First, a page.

including shunt susceptance calculations viii) final thermal rating calculations and ix) any
additional calculations necessary to ensure compliance with all applicable standards and
codes.

The detailed engineering package must include, at a minimum, i) results of sag-tension
calculations for overhead Transmission Line sections, ii) results of cable pulling calculations
for underground Transmission Line sections, iii) results of all thermal rating, impedance and
susceptance calculations iv) detailed plan-profile drawings, v) a bill of material (including
required material specifications when appropriate), vi) detailed drawings for foundations,
structures, poles, attachment details, guying details and grounding details for overhead
Transmission Lines, vii) detailed drawings of duct banks, vaults, man-holes, cable splices
and terminations and conduit schedules and assemblies for underground Transmission Lines,
viii) right-of-way cross section elevation drawings keyed to the plan-profile drawings and
showing conductor and shield wire spacing and distances between structure centerlines
(necessary for zero sequence mutual impedance calculations for short-circuit studies) and ix)
a statement by the supervising engineer(s) that all applicable codes and regulations related to
the engineering and design of the Transmission Line have been satisfied, including but not
limited to, applicable local and State codes and the National Electric Safety Code.

After the detailed engineering package is completed and prior to commencement of
construction, a surveyor will be required to stake the right-of-way and locate and stake all
structure foundations, pole locations and, if applicable, guy anchor locations. The surveyor
may be an in-house employee or contractor, but if a contractor, must meet all applicable state
licensing requirements for surveyors for the State where the surveying is to be performed.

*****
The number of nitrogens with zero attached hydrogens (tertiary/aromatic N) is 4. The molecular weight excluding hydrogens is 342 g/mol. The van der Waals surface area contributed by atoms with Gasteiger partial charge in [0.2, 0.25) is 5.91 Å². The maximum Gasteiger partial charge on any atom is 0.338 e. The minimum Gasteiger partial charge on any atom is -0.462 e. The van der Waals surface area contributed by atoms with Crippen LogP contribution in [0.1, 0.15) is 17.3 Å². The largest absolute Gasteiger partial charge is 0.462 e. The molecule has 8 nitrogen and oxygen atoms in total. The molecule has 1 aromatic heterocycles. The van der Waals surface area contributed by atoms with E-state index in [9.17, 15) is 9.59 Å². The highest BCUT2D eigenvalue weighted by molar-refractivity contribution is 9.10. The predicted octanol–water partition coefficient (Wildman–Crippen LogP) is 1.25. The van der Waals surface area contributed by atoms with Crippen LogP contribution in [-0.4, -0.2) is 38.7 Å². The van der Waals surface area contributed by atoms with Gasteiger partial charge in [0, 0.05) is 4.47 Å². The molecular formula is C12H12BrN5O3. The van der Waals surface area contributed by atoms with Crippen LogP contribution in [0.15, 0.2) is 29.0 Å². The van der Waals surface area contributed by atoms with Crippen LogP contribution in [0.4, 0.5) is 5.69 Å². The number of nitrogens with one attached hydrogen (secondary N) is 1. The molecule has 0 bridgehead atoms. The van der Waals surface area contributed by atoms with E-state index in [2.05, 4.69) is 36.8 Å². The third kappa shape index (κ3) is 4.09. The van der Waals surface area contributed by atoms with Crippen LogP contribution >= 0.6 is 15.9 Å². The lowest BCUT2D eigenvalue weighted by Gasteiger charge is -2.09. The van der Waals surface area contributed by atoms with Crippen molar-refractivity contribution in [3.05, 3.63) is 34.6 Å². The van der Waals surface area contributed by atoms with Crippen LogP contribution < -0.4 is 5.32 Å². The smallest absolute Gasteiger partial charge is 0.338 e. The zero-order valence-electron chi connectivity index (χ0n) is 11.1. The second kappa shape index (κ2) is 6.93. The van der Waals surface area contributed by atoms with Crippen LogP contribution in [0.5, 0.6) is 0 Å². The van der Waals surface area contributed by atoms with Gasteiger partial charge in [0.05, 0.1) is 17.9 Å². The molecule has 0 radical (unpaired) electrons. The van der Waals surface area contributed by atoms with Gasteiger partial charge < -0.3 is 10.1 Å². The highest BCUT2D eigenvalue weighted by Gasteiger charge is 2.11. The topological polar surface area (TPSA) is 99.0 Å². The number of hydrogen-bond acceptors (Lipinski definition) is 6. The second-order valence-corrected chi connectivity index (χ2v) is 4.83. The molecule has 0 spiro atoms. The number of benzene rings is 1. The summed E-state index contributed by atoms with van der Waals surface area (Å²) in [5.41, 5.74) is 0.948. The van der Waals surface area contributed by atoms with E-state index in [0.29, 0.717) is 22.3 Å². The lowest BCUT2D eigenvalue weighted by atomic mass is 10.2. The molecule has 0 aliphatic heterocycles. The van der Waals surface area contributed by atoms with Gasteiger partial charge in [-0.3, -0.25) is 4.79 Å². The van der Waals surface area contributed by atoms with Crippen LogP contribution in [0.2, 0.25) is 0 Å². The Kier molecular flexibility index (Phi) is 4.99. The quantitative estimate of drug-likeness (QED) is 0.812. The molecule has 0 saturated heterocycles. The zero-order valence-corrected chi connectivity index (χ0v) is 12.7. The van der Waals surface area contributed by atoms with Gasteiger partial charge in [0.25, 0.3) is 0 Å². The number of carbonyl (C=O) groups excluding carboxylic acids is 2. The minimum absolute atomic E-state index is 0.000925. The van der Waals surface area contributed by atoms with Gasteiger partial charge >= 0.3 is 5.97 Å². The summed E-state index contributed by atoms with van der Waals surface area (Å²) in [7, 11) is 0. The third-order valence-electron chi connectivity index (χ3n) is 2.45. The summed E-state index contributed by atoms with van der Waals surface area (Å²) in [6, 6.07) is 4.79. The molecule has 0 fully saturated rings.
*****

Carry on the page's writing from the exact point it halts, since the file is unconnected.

From time to time, field changes may be proposed to certain aspects of a Transmission Line
design due to unforeseen circumstances. The supervising engineer must approve all field
changes and all calculations and drawings must be updated prior to approval. Once the

                                             6
project is completed, it will be necessary to update the i) plan-profile drawings and ii) right-
of-way cross section drawings to as-built drawings and maintain and update these records for
as long as the Transmission Line remains in service.

All entities that plan to implement transmission projects not subject to a Federal right-of-
first-refusal should have a documented engineering process in place to perform detailed
engineering. Detailed engineering may be performed by in-house personnel or an outside
engineering firm. Outside engineering firms must be licensed in the States where the
Transmission Line project is proposed. In addition, if outside engineering firms are used, the
entity must employ at least one full-time engineer with three or more years experience
performing Transmission Line engineering and design to act as a liaison with the outside
engineering firm as necessary until the Transmission Line is placed in service. This
engineering liaison could be the project manager but does not have to be the project manager.

3.4. Transmission Line Material Procurement

Upon completion of detailed engineering, material procurement can begin. Entities must